Skinner Foresees the Fall of Man with His Latest Exhibition
Whether you’re a nerd, stoner or activist, Skinner’s art may speak to you. The Sacramento-based artist has had his work adorn local architecture ranging from the Sacramento City Skate Park to Big Brother Comics, and now with his upcoming show at Upper Playground, entitled No More the World of Man, Skinner hopes to “raise the bar” for himself.
“It’s fun for me to do these insane art shows, and this is the first time I’ve gotten really socio-political and it’s because my mindset is now so affected by the Bush administration and the world beneath that,” says the artist. “I feel like we’re an obnoxious entitled white culture. I think it’s bullshit. I think a lot of things need to be addressed before we can become this evolved, peaceful society of people. And if that doesn’t happen, fuck it. I don’t think there should be any babies for 100 years, and then the animals can have the planet back and everything will be cool.”
In addition to the show’s content, Skinner will also employ a few different techniques to create a more engaging event than simply looking at paintings hung on a wall. The artist has welded life size bodies and swords to adorn the gallery space and 3-D glasses will be available to heighten the viewing experience. He says the glasses work by separating the color spectrums of his paintings causing some colors to appear closer to the eye while others seem further away. The effect is rather trippy.
“I’d probably go to jail for giving everyone LSD-laced Kool-Aid, so I’ll just give them some 3-D glasses,” he jokes.
No More the World of Man opens as part of Second Saturday on July 12 and runs through August at Upper Playground on J Street. In anticipation of the event, Skinner gave Submerge a brief window into his “weird ass brain” during a recent interview.
I’ve heard the term “lowbrow art” used to describe your work, and I was wondering how you felt about that.
See, I think that’s an interesting term. It’s an interesting term, but it can be used in a negative way. It marginalizes the message or the effort of something. When something is considered lowbrow, it marginalizes what it’s capable of doing and what it’s capable of being. I personally think my artwork is fantasy art, even though it’s not traditional oil painting stuff. It’s fantasy art. There’s so many mixtures of influences in my art, but primarily I would say it’s fantasy art with tendencies toward socio-political commentary. I think the term lowbrow art doesn’t necessarily apply to what I’m doing, because I may smoke a lot of weed, but I’m not stupid.
It seems like a condescending term.
Well, it was a direct rebellion from the pretentious fine art movement, which is so fucking lame and boring.
What kind of things politically do you hope to express with your work?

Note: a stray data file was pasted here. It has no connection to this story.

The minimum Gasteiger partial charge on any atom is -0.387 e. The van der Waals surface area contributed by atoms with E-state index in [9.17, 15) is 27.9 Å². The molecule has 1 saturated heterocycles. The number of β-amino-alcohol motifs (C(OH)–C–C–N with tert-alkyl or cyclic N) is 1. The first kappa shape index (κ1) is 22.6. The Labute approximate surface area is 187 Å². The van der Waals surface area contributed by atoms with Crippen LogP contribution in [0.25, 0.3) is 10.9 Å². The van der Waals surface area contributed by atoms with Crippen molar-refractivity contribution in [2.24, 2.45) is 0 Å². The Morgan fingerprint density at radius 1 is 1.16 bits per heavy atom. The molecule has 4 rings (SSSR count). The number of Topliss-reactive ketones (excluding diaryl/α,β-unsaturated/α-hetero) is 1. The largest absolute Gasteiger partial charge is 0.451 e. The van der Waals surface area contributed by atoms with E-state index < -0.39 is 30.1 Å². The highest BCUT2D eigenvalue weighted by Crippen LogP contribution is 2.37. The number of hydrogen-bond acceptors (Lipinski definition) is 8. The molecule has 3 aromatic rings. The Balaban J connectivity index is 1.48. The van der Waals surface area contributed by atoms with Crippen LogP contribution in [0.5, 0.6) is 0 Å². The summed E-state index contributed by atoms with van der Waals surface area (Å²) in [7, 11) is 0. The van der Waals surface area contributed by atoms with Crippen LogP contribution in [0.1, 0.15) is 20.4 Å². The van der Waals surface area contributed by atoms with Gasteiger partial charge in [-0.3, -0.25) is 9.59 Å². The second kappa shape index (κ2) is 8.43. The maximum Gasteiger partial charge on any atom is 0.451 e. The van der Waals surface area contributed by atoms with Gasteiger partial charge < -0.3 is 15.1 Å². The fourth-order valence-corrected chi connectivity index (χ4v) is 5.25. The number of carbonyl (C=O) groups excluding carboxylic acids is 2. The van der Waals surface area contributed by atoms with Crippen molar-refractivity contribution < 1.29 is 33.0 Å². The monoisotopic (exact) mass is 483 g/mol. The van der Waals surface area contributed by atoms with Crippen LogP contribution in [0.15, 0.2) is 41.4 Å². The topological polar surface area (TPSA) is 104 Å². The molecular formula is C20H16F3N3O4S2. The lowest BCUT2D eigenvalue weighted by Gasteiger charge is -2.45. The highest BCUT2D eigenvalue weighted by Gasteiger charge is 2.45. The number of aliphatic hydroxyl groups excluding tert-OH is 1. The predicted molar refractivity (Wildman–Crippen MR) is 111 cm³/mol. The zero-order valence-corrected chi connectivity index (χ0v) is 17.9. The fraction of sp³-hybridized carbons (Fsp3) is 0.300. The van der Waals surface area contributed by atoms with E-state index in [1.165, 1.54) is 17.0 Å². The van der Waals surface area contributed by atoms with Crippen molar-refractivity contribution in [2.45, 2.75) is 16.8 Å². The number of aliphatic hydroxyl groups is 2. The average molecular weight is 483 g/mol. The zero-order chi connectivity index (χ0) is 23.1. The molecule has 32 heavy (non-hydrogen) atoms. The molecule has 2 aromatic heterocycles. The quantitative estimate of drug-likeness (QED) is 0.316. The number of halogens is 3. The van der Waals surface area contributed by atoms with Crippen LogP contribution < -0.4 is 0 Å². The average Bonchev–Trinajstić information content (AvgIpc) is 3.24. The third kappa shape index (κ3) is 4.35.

There have always been these struggles in society between the upper class and the lower class. I provoke a lot of those influences in my art. Also, the idea that we are struggling in this society, especially since this is a capitalist society where the people with the money have everything—the conveniences and the luxury—and basically everyone else is making sure that that happens by working very hard for very little pay. There are some gender inequalities and social inequalities that I find to be totally infuriating. I’m trying to provoke some thought with my art without standing on a soapbox.
Since your art features a lot of monsters and other fantasy images, do you think viewers pick up on the messages or is that not something that concerns you?
I think people pick up on whatever they’re going to pick up on in art. A lot of people like looking at a character doing nothing in a painting, and I think that’s fine, but it’s just not for me. I provide the influences and creativity that I’m a part of, or that I see is relevant in my life and put it out there. I feel like even if people aren’t catching on to whatever knowledge I’m trying to kick out there, or whatever thing I’m trying to share, that they see there’s a level of sincerity to it. I’m grateful if anybody can feel that way about what I’m doing.
When I first saw your paintings I picked up on the Dungeons and Dragons influence because I used to play myself. When did you get turned on to D&D?
I was like 15. I just got into it. There was no social pressure; there were no sports. It wasn’t anything fucked up. You could just draw and get weird and eat pizza with your friends and get into something that’s escapism. I think the reason I try to maintain that level of naÃƒÂ¯vetÃƒÂ© or innocence in my artwork is because that’s the part of myself that I see that I love in other people. When I see someone who’s hella old or in a business suit or something like, but then there are these little moments when they act like a kid or you can see how they must’ve been like when they were little, that to me is the magical shit right there. How you were and who you were before you were influenced by social pressures and our social structures, which kind of steer you into column A, B or C. I’m just like fuck all that. That shit doesn’t make me happy. Competitive capitalist ideology—I can’t flow with that shit.
Your work is really psychedelic also. When did your fantasy influences start to merge with the more hallucinatory stuff?
I started to research a lot of these Mexican and South American tribes and their usage of psychedelics. I noticed that their awareness of the color spectrum and their ability to use colors to create optical illusions and create a level of intensity that I found very spiritual and strange. I introduced that into my work; a lot of artists now are using low tones and mid-tones, tans and dark greens and stuff, but I just got brighter and brighter. I just like it. It looks really good to me. Plus, I did a lot of acid in high school and I would take a lot of drugs. It was really hard for me to exist with my weird ass brain in Auburn.